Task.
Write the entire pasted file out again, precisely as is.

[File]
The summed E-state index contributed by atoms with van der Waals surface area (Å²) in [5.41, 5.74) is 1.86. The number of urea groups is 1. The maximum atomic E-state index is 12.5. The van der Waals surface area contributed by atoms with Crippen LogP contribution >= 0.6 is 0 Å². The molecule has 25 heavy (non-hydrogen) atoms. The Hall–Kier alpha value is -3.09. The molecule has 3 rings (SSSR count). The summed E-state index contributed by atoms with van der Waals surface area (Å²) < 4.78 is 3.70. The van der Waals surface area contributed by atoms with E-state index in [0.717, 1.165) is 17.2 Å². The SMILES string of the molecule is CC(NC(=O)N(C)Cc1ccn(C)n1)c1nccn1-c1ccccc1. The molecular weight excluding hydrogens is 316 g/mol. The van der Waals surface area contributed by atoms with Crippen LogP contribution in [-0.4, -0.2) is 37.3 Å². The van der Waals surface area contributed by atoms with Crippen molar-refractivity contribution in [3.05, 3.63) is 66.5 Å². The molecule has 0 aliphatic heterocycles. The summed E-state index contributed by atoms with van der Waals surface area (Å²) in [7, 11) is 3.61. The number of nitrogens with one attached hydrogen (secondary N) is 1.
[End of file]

The summed E-state index contributed by atoms with van der Waals surface area (Å²) in [5.41, 5.74) is 1.86. The number of urea groups is 1. The maximum atomic E-state index is 12.5. The van der Waals surface area contributed by atoms with Crippen LogP contribution >= 0.6 is 0 Å². The molecule has 25 heavy (non-hydrogen) atoms. The Hall–Kier alpha value is -3.09. The molecule has 3 rings (SSSR count). The summed E-state index contributed by atoms with van der Waals surface area (Å²) < 4.78 is 3.70. The van der Waals surface area contributed by atoms with E-state index in [0.717, 1.165) is 17.2 Å². The SMILES string of the molecule is CC(NC(=O)N(C)Cc1ccn(C)n1)c1nccn1-c1ccccc1. The molecular weight excluding hydrogens is 316 g/mol. The van der Waals surface area contributed by atoms with Crippen LogP contribution in [-0.4, -0.2) is 37.3 Å². The van der Waals surface area contributed by atoms with Crippen molar-refractivity contribution in [3.05, 3.63) is 66.5 Å². The molecule has 0 aliphatic heterocycles. The summed E-state index contributed by atoms with van der Waals surface area (Å²) in [7, 11) is 3.61. The number of nitrogens with one attached hydrogen (secondary N) is 1.